February Q&A: Choosing a Winning Bid

Most home sellers would rather have the luxury of choosing among many buyers than having their home languish on the market for months without a nibble.

Yet, having multiple offers for your home can be stressful and even overwhelming in a seller’s market, such as in Denver, which has a record low number of homes on the market.

Strategies for choosing the winning bid is the subject of this month’s conversation between Lane Hornung, CEO and founder of 8z Real Estate, and John Rebchook, of InsideRealEstateNews.com.

It is part of a series of Q&As on the fundamentals of home buying and selling.

John: Are we making it too complex? Should a homeowner just sell to the buyer offering the most money?

Lane: A lot of times, people think they should just accept the highest offer. That is not always the case.

John: Why not?

Lane: The goal is not just to get the home under contract at a high price, but to close it.

That said, the price, obviously, is very important.

But things like terms can be very important in reaching your goal.

John: What are some of the terms a home seller should consider?

Lane: A cash offer, for example, can be very attractive. One buyer may offer a slightly higher offer, but maybe the lender won’t let them close.

Maybe the home didn’t appraise.

In a strong seller’s market, like in Denver, Boulder or Northern California, a buyer might agree to waive the appraisal.

Or, put a cap or a floor on the appraisal. That is, if the appraisal comes up short, the buyer will kick in more money to make it work.

John: One of the biggest problems in today’s market is that people don’t want to sell their home and have no place to live. They don’t want to be homeless, so to speak.

What can be done to remedy that?

Lane: One idea is to put language in the sales contract that makes the closing date or possession flexible. A lot of 8zers are using contingencies like that. There might be a sales-leaseback period, so the seller can find another house during a certain period of time.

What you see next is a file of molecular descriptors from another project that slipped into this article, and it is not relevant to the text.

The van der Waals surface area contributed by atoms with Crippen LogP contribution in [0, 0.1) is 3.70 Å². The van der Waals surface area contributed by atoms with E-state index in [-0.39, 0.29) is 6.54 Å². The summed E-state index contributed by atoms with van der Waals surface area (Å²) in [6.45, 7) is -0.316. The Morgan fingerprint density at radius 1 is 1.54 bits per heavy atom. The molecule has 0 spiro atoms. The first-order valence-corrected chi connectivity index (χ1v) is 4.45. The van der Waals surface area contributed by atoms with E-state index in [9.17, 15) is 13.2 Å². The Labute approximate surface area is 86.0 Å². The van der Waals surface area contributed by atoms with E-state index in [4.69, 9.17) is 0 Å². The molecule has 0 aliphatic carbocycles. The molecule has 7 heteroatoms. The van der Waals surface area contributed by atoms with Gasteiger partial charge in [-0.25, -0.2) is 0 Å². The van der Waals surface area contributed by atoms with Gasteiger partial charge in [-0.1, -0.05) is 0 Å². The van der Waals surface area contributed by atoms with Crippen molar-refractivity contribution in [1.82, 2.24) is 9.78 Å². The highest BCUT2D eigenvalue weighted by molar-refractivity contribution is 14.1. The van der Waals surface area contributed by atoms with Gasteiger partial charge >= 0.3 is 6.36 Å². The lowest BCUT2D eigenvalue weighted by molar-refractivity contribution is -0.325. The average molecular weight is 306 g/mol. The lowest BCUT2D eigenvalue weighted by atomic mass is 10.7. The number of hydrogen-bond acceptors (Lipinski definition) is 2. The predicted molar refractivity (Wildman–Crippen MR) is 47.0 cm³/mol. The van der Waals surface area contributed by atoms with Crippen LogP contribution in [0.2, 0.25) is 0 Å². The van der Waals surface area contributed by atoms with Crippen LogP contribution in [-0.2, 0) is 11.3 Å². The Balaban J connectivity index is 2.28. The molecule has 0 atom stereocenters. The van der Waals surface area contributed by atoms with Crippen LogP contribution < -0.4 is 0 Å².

John: Should a seller get back-up offers?

Lane: I think so. Some buyers might try to renegotiate the deal after the inspection. If you don’t like what is happening, you can seamlessly move on to the next buyer, without losing much time.

John: Should a seller put much weight on personal letters or other methods that buyers increasingly are using to distinguish themselves from other bidders?

Lane: That is very subjective, but I don’t think those types of non-monetary considerations are without value.

It could be a sign that you are dealing with a motivated buyer and the process will likely be quite pleasant.

John: Do some sellers feel guilty about picking a winner?

Lane: Some do. But they shouldn’t. At 8z, many brokers use what we call the California-style method. That is, all of the bids are due on a certain day and time.

If the bids are due at 2 p.m. on Friday, for example, then many 8zers will create a spread sheet, so the broker and the seller can look at each offer objectively.

The important thing is to be fair to everyone who is interested in buying your home.

John: Any final thoughts, Lane?

Lane: Remember, being patient can mean getting $5,000, $10,000, $50,000 or even $100,000 or more when selling your home.

And keep your eye on the goal. Anyone can get you to first base. But you want to bring the deal home.



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